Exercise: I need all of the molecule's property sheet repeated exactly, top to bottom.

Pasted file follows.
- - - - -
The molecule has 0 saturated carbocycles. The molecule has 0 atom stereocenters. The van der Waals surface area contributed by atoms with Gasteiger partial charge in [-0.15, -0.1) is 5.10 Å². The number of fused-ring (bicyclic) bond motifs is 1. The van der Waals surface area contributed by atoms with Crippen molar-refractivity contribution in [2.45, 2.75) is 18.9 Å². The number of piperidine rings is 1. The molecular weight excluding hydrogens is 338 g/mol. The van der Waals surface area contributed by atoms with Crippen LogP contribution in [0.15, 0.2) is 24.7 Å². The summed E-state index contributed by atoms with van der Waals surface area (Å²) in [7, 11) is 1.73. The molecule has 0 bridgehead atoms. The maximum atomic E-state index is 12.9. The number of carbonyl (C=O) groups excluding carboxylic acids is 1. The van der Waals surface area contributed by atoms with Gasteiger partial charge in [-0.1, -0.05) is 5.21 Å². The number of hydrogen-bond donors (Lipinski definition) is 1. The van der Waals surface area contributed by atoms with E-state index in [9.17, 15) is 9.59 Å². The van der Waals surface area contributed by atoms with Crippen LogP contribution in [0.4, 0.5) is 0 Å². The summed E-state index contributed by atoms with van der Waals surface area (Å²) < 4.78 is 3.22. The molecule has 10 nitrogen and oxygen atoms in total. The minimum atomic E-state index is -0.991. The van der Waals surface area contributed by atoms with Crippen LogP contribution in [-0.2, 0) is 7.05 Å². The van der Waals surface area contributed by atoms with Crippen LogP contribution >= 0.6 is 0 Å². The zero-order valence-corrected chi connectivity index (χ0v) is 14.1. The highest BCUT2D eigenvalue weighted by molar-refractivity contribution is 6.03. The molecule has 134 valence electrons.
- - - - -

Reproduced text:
The molecule has 0 saturated carbocycles. The molecule has 0 atom stereocenters. The van der Waals surface area contributed by atoms with Gasteiger partial charge in [-0.15, -0.1) is 5.10 Å². The number of fused-ring (bicyclic) bond motifs is 1. The van der Waals surface area contributed by atoms with Crippen molar-refractivity contribution in [2.45, 2.75) is 18.9 Å². The number of piperidine rings is 1. The molecular weight excluding hydrogens is 338 g/mol. The van der Waals surface area contributed by atoms with Crippen LogP contribution in [0.15, 0.2) is 24.7 Å². The summed E-state index contributed by atoms with van der Waals surface area (Å²) in [7, 11) is 1.73. The molecule has 0 bridgehead atoms. The maximum atomic E-state index is 12.9. The number of carbonyl (C=O) groups excluding carboxylic acids is 1. The van der Waals surface area contributed by atoms with Gasteiger partial charge in [-0.1, -0.05) is 5.21 Å². The number of hydrogen-bond donors (Lipinski definition) is 1. The van der Waals surface area contributed by atoms with E-state index in [9.17, 15) is 9.59 Å². The van der Waals surface area contributed by atoms with Crippen LogP contribution in [0.4, 0.5) is 0 Å². The summed E-state index contributed by atoms with van der Waals surface area (Å²) < 4.78 is 3.22. The molecule has 10 nitrogen and oxygen atoms in total. The minimum atomic E-state index is -0.991. The van der Waals surface area contributed by atoms with Crippen LogP contribution in [-0.2, 0) is 7.05 Å². The van der Waals surface area contributed by atoms with Crippen LogP contribution >= 0.6 is 0 Å². The zero-order valence-corrected chi connectivity index (χ0v) is 14.1. The highest BCUT2D eigenvalue weighted by molar-refractivity contribution is 6.03. The molecule has 134 valence electrons.